This question about the deductibility of meals with my wife is often asked ...
A Financial Post article written by Jamie Golombek on August 23, 2019 provides an excellent example of how making this claim can get you into trouble. (See https://business.financialpost.com/personal-finance/taxes/deducting-personal-expenses-as-business-ones-lands-taxpayer-in-hot-water-years-later).
Here are the highlights:
"... he [the taxpayer] testified that “whenever I had a meal that didn’t involve a potential prospect, my wife and I talked about the business so that it could be included for tax purposes.” ...
[The judge's opinion] "As for the meals with his wife, “ensuring that they talked about the business during some portion of the meal so as to render the expense deductible” was not good enough to claim a tax deduction since the meals have to be incurred for the purpose of earning income." ...
[The Court's decision] "The judge found there were actually two misrepresentations. The first was that the taxpayer claimed advertising expenses although he had not engaged in advertising. And the second, perhaps more egregious one, was that the taxpayer claimed meal expenses for meals he had with just his wife. “That readily appears to be a situation of claimed business expenses that actually are personal expenses,” the judge wrote."
A similar question to taking your wife out to dinner, is can you claim your lunches when you are "working"?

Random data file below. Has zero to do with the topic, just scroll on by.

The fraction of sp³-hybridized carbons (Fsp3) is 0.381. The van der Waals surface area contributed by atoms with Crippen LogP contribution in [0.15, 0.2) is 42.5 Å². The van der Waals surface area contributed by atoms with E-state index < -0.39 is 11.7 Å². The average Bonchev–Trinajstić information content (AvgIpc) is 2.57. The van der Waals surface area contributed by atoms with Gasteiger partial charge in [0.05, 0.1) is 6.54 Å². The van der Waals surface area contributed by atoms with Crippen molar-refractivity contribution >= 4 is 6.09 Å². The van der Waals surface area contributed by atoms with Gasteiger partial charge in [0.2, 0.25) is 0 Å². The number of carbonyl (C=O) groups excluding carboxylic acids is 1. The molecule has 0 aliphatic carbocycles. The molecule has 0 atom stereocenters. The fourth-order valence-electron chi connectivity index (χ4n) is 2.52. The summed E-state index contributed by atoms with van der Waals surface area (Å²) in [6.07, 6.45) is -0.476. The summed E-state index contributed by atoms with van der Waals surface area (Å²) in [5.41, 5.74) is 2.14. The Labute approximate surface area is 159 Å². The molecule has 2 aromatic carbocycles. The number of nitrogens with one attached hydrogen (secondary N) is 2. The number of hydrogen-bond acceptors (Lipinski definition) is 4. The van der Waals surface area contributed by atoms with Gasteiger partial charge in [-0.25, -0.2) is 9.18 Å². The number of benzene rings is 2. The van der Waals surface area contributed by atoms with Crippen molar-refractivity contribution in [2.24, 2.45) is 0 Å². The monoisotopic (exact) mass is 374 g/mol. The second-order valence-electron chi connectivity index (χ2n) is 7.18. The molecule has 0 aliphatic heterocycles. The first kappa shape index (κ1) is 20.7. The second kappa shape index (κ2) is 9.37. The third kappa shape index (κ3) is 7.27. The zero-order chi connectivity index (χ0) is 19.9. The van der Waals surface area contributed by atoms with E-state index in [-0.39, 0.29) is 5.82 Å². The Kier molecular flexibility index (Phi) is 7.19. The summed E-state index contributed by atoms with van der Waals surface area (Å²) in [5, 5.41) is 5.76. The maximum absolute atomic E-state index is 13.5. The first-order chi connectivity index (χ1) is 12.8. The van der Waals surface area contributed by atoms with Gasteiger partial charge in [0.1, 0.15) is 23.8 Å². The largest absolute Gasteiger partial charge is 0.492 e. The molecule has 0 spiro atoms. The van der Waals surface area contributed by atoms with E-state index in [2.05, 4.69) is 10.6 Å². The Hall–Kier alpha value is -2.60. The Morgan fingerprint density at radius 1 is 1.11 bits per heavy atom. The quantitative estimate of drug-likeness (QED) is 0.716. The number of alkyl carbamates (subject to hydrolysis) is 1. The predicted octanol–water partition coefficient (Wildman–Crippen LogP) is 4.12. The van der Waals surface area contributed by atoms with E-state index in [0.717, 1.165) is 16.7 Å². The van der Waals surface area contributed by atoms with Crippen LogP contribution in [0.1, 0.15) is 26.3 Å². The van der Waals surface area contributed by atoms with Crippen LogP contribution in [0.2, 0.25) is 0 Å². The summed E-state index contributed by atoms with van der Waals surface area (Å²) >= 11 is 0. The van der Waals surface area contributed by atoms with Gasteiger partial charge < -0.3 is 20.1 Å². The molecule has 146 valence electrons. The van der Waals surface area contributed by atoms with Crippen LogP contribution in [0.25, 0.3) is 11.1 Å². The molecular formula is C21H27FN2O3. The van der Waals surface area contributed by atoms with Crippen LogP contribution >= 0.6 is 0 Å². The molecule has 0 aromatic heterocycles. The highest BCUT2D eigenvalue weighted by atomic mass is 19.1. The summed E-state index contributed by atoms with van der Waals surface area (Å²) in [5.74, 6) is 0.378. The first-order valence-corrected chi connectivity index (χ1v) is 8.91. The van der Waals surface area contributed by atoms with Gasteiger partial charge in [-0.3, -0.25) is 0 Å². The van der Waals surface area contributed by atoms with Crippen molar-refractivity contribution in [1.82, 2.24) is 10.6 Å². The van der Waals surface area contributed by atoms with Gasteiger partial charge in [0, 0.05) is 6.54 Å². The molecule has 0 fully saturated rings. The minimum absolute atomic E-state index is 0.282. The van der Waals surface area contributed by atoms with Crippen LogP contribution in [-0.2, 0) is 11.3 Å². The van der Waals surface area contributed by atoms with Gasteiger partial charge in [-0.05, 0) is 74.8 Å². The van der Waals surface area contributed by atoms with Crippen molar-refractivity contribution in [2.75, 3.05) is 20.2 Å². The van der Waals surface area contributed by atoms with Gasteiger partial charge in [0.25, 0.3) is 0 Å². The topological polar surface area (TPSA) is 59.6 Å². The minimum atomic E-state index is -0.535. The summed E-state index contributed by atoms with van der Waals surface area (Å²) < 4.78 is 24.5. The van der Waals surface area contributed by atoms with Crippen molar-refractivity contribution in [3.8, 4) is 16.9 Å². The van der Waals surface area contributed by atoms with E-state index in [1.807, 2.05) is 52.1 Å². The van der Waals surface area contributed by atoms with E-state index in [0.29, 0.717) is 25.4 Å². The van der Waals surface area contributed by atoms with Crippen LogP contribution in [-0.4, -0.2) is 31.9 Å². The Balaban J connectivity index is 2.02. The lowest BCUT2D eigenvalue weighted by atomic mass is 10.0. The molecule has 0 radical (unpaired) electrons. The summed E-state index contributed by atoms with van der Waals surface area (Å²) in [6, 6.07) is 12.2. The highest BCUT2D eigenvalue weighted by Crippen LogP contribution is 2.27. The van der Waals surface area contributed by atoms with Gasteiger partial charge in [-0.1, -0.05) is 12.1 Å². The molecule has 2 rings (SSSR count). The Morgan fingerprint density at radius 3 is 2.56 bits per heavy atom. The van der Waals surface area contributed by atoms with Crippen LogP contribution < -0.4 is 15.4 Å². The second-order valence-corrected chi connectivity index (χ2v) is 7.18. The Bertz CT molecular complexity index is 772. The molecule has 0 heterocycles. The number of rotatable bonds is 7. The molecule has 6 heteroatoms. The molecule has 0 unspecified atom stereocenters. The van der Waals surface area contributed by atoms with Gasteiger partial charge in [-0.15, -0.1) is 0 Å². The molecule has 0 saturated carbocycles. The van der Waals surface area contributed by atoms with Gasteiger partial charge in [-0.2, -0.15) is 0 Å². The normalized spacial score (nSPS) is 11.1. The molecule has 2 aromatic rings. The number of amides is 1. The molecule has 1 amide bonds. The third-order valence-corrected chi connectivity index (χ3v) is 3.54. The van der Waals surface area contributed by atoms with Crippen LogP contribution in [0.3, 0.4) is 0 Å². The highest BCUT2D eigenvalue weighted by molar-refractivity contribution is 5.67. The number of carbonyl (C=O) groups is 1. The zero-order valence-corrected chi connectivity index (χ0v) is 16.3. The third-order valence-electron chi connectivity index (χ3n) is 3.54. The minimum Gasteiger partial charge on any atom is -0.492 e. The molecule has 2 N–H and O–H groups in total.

The short answer is NO. You cannot deduct meals and entertainment for ONLY yourself unless you are traveling away from home for business purposes ... as it relates to personal living expenses.
Meals eaten during an ordinary business day where no business meeting was conducted are not deductible. The idea is that you would still have to eat if you were not self-employed.
That means the trip to town for supplies where you also grabbed lunch "while you were working" ... is NOT a business expense. The trip to town can be logged in your auto log though.
I discuss this topic in more depth under Meals and Entertainment Limitations.
General Rule - As a general rule, ask yourself three questions before you claim a business expense:
(1) If an arms length employee submitted this expense to you on an expense report, would you approve the expense and reimburse the employee." If the answer is no, you likely can't deduct it either.
(2) How did this expense generate business income?
(3) Would I not have incurred this expense if I didn't have my business? For example, would you stop taking your wife out to dinner if you didn't have your business? Probably not which would make this a personal expense.